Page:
ABSTRACT Malaysia's maritime economy can be defined as the productionand manner of use of the range of goods and services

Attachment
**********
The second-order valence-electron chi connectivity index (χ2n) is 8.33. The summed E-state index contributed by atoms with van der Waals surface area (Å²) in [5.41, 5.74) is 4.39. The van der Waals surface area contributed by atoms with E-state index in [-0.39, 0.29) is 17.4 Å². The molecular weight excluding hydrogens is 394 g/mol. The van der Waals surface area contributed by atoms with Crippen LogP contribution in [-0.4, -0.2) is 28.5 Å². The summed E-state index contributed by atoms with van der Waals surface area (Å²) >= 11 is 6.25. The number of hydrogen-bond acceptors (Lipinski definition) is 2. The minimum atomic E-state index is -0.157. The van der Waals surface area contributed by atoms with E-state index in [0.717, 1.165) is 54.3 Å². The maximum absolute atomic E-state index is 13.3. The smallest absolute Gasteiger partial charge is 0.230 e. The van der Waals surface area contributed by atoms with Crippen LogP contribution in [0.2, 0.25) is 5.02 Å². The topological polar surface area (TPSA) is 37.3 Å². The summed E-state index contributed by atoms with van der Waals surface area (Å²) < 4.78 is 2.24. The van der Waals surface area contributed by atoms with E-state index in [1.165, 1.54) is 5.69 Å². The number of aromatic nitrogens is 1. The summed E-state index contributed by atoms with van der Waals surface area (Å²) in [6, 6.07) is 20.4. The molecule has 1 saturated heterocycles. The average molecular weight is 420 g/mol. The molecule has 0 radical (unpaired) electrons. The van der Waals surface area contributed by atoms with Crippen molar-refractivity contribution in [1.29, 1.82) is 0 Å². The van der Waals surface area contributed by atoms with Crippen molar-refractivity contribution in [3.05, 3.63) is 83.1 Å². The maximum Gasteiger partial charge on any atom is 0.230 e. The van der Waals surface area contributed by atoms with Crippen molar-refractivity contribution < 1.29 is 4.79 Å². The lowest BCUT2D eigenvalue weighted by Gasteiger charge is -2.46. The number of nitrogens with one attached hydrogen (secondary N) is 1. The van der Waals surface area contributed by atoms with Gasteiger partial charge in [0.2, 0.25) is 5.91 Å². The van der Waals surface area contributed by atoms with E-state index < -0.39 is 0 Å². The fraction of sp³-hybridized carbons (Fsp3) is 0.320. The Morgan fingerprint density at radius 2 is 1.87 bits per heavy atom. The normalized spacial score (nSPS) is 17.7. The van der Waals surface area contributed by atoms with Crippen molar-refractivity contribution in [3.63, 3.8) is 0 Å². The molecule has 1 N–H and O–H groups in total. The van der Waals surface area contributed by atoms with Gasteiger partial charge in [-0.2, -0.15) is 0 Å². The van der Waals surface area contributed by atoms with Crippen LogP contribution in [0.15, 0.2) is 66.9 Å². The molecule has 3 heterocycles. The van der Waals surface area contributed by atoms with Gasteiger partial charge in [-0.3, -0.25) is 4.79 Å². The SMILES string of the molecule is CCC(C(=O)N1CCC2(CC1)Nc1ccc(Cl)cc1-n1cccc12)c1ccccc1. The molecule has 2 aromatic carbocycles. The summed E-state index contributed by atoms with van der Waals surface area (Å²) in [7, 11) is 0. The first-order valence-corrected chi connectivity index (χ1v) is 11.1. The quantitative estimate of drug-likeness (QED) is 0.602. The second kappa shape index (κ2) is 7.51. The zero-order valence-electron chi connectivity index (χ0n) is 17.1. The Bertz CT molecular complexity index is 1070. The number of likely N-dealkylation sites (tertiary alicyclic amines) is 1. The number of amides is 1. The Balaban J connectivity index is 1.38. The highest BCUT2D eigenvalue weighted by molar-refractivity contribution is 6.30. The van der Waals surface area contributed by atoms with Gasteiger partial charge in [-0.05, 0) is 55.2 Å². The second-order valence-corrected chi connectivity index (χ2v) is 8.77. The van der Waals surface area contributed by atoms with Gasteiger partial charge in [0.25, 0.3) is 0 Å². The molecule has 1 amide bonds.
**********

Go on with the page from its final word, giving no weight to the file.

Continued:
that arelinked to the maritime sector. The strategies for growth asenunciated in the Seventh Malaysia Plan (7MP) have majorimplications for the management of Malaysia's maritime sectorand indirectly, the maritime economy. Amongst others, thestrategies include adopting a global approach toindustrialization, maintaining and enhancing (global)competitiveness and the development of an outward orientedservices sector. Such a vision is commendable but its achievement requires thatthe resources of the maritime economy be utilized in anoptimal manner. The onset of the Asian economic crisis hasserved to emphasize the important role of the maritime economyas a facilitator of the growth process. The slowdown hasresulted in lower domestic consumption and investment; growth it is hoped will be forthcoming from the external sector, mainly export growth. Over the past few decades, the Malaysian economy has been transformed from one based on the production and export ofagricultural and mining products to one that is manufacturing driven. The future of Malaysia's maritime economy is mainly concerned with the future of Malaysian trade, since thenation's foreign and even domestic trade are almost completely dependent on maritime transport facilities. Beginning with the shipping and port industry and thenextending over the entire transport chain, Malaysia's ultimategoal should be the building of competitive advantage by minimizing transportation costs to the Malaysian exporter and importer. Malaysian shipping, for example, should continue tobuild its competitive advantage and outreach in the oil and gas industries through strategic partnerships that can provide the sector with marketing leverage. In the marine resource sector, the extraction of oil and gasis carried out as an offshore industry. Natural gas willreplace oil as a major foreign exchange earner as natural gas is widely favoured to be the engine of growth to drive theindusrialization process in the Asian countries. Marinefisheries have always been important to Malaysia, both as a source of high quality protein and in the provision ofemployment opportunities for coastal fishermen. The challengehere is to sustain the level of fisheries output through careful monitoring and conservation measures. The contributions of the marine tourism sector similarly arepotentially significant. It is opportune that the governmentrecognized the need to develop Malaysia's marine assets asmarine tourism has gained popularity both domestically andinter-nationally, especially with the growth of the cruise shipping industry. With the growing significance of Malaysia's trade sector,which in turn is inextricably tied up with the industrialgrowth policies, the future of Malaysia's maritime economy isgood. What is needed is the realization that the achievementof a developed nation status will materialize faster if theconcepts of constant and never-ending improvement are fully comprehended and even more important, believed in andpractised by all concerned. INTRODUCTION